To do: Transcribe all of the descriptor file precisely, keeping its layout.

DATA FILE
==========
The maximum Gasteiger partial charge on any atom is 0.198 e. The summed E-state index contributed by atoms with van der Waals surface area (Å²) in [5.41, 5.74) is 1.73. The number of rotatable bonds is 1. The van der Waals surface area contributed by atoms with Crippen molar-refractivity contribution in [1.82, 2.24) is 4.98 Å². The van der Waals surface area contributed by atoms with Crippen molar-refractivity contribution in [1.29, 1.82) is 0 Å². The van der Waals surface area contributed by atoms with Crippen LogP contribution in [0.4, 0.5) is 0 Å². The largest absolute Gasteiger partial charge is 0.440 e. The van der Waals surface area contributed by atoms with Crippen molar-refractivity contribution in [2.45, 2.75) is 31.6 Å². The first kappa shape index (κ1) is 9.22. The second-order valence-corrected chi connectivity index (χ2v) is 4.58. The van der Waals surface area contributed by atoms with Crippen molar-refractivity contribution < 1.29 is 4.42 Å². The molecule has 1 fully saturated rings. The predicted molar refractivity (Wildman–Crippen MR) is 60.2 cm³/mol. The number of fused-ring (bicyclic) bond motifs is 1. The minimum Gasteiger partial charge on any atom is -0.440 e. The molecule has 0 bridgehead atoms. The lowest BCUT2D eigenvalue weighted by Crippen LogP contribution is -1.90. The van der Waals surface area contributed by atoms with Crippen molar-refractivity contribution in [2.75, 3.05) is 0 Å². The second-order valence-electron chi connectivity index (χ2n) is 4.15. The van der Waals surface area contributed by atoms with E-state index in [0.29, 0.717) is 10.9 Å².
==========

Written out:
The maximum Gasteiger partial charge on any atom is 0.198 e. The summed E-state index contributed by atoms with van der Waals surface area (Å²) in [5.41, 5.74) is 1.73. The number of rotatable bonds is 1. The van der Waals surface area contributed by atoms with Crippen molar-refractivity contribution in [1.82, 2.24) is 4.98 Å². The van der Waals surface area contributed by atoms with Crippen molar-refractivity contribution in [1.29, 1.82) is 0 Å². The van der Waals surface area contributed by atoms with Crippen LogP contribution in [0.4, 0.5) is 0 Å². The largest absolute Gasteiger partial charge is 0.440 e. The van der Waals surface area contributed by atoms with Crippen molar-refractivity contribution in [2.45, 2.75) is 31.6 Å². The first kappa shape index (κ1) is 9.22. The second-order valence-corrected chi connectivity index (χ2v) is 4.58. The van der Waals surface area contributed by atoms with Crippen molar-refractivity contribution < 1.29 is 4.42 Å². The molecule has 1 fully saturated rings. The predicted molar refractivity (Wildman–Crippen MR) is 60.2 cm³/mol. The number of fused-ring (bicyclic) bond motifs is 1. The minimum Gasteiger partial charge on any atom is -0.440 e. The molecule has 0 bridgehead atoms. The lowest BCUT2D eigenvalue weighted by Crippen LogP contribution is -1.90. The van der Waals surface area contributed by atoms with Crippen molar-refractivity contribution in [2.75, 3.05) is 0 Å². The second-order valence-electron chi connectivity index (χ2n) is 4.15. The van der Waals surface area contributed by atoms with E-state index in [0.29, 0.717) is 10.9 Å².